Dr. W. Kent Fuchs

Dr. W. Kent Fuchs

Dr. Kent Fuchs became the 12th President of the University of Florida in January 2015.  Under President Fuchs’ leadership, the university has developed shared goals for the decade ahead. UF’s overarching aspiration is to be a premier comprehensive university that the state, nation and world look to for leadership.

Previous to the UF presidency, Dr. Fuchs spent six years as provost of Cornell University.  He was appointed provost after serving as Cornell’s Joseph Silbert Dean of Engineering from 2002 to 2008.  He joined Cornell from Purdue University, where he headed the School of Electrical and Computer Engineering from 1996 to 2002.  He was a professor in the Department of Electrical and Computer Engineering and the Coordinated Science Laboratory at the University of Illinois from 1985 to 1996.

He is a fellow of the American Academy of Arts and Sciences, the American Association of the Advancement of Science, the Institute of Electrical and Electronics Engineers, and the Association for Computing Machinery, and has received numerous awards for teaching and research.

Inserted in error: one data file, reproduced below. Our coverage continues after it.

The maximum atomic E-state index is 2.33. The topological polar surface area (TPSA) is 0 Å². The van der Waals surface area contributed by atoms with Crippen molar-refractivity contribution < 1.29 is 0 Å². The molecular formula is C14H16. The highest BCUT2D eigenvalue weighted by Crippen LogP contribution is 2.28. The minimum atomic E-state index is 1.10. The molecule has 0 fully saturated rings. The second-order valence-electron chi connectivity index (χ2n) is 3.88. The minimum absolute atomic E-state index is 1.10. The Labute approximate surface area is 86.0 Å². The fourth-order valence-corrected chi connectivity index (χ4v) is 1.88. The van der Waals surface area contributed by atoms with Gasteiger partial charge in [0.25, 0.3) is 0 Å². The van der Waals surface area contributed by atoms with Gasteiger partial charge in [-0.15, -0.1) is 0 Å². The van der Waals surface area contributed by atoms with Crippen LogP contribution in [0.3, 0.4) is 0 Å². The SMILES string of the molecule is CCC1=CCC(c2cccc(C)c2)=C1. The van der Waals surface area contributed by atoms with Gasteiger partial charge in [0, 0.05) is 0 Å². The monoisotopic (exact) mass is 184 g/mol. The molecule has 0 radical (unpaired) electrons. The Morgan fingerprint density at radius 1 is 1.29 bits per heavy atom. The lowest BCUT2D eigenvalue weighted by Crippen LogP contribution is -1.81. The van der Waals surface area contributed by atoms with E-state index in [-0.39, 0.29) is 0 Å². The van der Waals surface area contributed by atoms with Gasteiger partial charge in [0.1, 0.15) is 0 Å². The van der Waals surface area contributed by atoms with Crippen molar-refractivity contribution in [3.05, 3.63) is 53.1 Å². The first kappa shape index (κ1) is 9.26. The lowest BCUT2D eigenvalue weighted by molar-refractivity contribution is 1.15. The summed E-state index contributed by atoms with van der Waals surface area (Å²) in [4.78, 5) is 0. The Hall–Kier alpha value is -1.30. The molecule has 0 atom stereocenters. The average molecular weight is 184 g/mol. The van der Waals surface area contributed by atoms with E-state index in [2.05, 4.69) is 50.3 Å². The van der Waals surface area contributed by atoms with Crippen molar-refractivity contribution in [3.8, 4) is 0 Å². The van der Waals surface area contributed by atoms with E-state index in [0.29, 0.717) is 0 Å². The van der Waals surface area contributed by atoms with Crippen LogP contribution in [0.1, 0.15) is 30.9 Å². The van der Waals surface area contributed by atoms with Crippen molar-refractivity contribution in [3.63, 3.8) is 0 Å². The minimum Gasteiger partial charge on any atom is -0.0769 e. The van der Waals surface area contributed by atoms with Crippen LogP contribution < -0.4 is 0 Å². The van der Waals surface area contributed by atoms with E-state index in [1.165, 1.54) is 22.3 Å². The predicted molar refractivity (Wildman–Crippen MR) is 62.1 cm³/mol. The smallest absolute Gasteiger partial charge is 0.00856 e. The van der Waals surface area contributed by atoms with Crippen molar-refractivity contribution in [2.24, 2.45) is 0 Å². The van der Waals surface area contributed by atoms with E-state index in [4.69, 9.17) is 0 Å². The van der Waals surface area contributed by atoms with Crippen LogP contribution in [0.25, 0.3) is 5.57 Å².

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Linda Fuchs

Linda Fuchs

Linda Fuchs is an art historian and a former teacher of art, French and journalism. The daughter of Norwegian immigrants, she grew up on Long Island, New York, attended Wheaton College in Illinois, and moved to Florida to teach at The King’s Academy in West Palm Beach. Later, while pursuing a master’s degree in Biblical studies at Trinity, in Deerfield, Illinois, she met Kent Fuchs. Married since 1981, they have four children and two grandchildren. 

Since earning master’s degrees from the University of Chicago and Cornell University, Linda’s research in art history focuses on funerary art of the third and early fourth centuries, a transition from late Roman art to early Christian art, before Christianity became a legal religion of the Roman Empire. One of her contributions identifies the first-known sculptural depiction of the resurrected Jesus. Her essay on this scene, found on the Vatican Jonah sarcophagus, appears in Revisioning: Critical Methods of Seeing Christianity in the History of Art.

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